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Allison Fine, past president of Temple Beth Abraham in Tarrytown, N.Y., is the co-author ofThe Networked Nonprofit: Connecting with Social Media to Drive Change (with Beth Kanter); author of Momentum: Igniting Social Change in the Connected Age; and, most recently, author of Matterness: Fearless Leadership for a Social World.
You have said that synagogues need to do things differently than in the past in order to retain and attract members.
Congregational leaders need to rethink the decades-old model of synagogues as top-down hierarchies churning out life-cycle events and programs for their membership. Synagogues are overflowing with wonderful people, but the structure – and, therefore by definition the processes and systems – demand caution and control. In this risk aversive environment, congregations suffocate creativity and lose opportunities to experiment with new ways to engage their communities.
Synagogues also tend to be very busy places, with people rushing around to get out the newsletter, organize the next event, and send donation thank-you letters. But in all this busyness, congregants become little more than dues-paying, High Holiday-going, b’nai mitzvah-getting consumers. In this model, leaders lose sight of the passions, fears, struggles, and gifts of each individual congregant.
I call this the loss of “matterness.” When people feel like they are just one more of anything in a system, it is personally devastating. That is not a sustainable model for a synagogue.
How did “loss of matterness” manifest itself when you were a temple president?
Beneath every complaint I received – “No one called when I was sick,” “My bill is wrong,” “The event I organized wasn’t listed in the announcements” – was the individual’s sense that he or she didn’t matter to the synagogue, that if they disappeared from the temple today, no one would care.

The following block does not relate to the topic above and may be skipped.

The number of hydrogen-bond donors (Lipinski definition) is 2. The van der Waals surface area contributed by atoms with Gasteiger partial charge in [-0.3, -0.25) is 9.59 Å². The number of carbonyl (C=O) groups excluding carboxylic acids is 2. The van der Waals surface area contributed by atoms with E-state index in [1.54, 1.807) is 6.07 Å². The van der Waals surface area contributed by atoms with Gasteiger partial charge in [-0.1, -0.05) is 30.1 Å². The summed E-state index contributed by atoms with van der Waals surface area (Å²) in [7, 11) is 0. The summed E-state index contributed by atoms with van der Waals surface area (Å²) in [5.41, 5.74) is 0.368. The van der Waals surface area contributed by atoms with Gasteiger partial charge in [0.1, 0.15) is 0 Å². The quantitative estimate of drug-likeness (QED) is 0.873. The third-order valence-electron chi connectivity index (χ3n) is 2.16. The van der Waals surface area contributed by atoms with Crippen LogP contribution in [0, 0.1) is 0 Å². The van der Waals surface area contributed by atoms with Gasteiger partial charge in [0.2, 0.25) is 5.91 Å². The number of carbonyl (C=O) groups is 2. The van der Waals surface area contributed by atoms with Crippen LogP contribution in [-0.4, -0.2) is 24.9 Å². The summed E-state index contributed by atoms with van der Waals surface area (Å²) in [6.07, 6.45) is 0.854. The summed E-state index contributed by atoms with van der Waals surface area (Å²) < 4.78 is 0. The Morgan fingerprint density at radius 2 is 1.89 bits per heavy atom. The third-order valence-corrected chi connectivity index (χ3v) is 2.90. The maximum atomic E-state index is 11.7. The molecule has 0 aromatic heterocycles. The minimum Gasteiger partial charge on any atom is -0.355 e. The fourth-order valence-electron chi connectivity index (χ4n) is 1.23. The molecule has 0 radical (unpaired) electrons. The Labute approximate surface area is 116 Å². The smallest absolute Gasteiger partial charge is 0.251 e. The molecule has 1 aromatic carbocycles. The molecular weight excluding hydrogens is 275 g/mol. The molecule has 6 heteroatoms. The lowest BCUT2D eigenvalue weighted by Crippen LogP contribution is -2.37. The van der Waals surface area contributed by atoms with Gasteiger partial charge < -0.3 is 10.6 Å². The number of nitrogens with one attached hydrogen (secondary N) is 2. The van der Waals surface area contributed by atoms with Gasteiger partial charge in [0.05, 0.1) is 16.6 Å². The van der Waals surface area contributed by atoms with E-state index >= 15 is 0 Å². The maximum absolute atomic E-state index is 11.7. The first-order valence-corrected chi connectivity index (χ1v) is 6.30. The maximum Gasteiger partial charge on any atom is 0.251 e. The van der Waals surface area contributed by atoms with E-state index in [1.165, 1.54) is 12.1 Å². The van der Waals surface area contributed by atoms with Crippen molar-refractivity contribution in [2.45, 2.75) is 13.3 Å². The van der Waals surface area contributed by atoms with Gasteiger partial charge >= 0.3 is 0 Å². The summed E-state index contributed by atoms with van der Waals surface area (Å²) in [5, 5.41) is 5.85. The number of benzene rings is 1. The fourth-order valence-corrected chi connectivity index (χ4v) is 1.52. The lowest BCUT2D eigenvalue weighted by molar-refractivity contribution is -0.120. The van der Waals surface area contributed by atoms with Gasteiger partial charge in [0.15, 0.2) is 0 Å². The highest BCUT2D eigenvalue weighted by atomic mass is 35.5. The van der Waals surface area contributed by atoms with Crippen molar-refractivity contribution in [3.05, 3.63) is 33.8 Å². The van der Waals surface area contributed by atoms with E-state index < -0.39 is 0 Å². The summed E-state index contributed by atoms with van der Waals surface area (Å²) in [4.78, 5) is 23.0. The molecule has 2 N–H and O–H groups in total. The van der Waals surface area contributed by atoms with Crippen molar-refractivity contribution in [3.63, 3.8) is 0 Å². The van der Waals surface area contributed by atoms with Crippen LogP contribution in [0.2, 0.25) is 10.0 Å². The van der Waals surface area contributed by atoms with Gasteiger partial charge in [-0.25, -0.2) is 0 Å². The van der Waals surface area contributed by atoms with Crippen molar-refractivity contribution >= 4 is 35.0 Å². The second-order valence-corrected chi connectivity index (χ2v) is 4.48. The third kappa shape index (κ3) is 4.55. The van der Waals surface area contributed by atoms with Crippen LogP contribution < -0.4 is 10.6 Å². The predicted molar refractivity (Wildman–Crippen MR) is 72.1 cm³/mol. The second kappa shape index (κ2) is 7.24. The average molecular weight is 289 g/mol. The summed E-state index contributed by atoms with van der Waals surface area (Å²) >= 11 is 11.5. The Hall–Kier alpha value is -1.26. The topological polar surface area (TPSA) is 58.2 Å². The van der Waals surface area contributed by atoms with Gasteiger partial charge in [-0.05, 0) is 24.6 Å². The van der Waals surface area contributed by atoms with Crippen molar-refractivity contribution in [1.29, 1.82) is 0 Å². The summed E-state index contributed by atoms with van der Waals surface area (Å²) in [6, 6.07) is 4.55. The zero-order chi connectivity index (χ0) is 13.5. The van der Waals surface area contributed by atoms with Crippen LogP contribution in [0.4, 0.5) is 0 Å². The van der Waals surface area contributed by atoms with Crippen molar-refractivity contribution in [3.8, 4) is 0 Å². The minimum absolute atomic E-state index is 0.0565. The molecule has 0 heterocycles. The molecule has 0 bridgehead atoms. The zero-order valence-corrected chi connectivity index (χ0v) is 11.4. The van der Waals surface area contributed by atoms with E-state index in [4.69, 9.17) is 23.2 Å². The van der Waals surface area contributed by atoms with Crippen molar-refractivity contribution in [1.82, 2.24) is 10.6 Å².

How can synagogues make people feel they matter?
They need to move to a networked model to create a more authentic and fulfilling engagement between leaders and congregants – as well as between congregants. Networks are flat and open. Information flows freely, and people do what they do best, which is to talk, share, and connect with like-minded people. In this environment, individuals self-organize, shape their situations, and give generously of both their time and money. When they believe they matter, they also will be openhearted in contributing their artistry.
In short, networks are the opposite of top-down hierarchical institutions.
You have said that all social networks are powered by conversation. How so?
If you think about it, all social media tools are vehicles for conversations. That’s how humans have always connected, shared, and built relationships. Videos that go viral are stories that strike us as particularly funny or sad or moving. Facebook and Twitter messages are parts of larger, ongoing conversations about what matters to us. Sometimes they are poignant, such as a friend’s announcement on Facebook that she just completed her last chemotherapy treatment. Sometimes they are inane – but, then, sometimes life is inane too.
This conversational way of working should be a natural for synagogues – we like talking a lot! To succeed, however, organizational leaders need to give up control of the message and get over the assumption that they are supposed to have answers.
Congregants are our best problem solvers. They know far better than staff, clergy, or lay leadership what they want and why. The job of leadership is to be “in conversation” with as many congregants as possible, engaging them in discussions about “where we want and need to go as a community.” Once leaders are listening to what really matters to people, then they can create new programs together as experiments, and provide a running commentary on how things are going.
The goal isn’t to create a complete consensus on an issue (We are Jews after all!); it is to make sure people feel that the process was thoughtful and transparent.
What are the greatest threats to the synagogue survival today?
Today’s threats are not from the outside, but from within – from existing members who feel anonymous and overlooked, as well as from potential members who have so many other ways to express and practice their Jewish faith and identity. That is why it is so terribly important that synagogues become easier to enter from the outside and easier for congregants to understand and help shape on the inside.
I can tell you from personal experience as a temple president that synagogue transformation can take years – all the more reason not to delay even a day.
Want to hear Allison Fine speak about matterness and congregational life? She’ll be a featured speaker at the URJ Biennial 2015, taking place Nov. 4-8 in Orlando, FL. Register now at urj.org/biennial.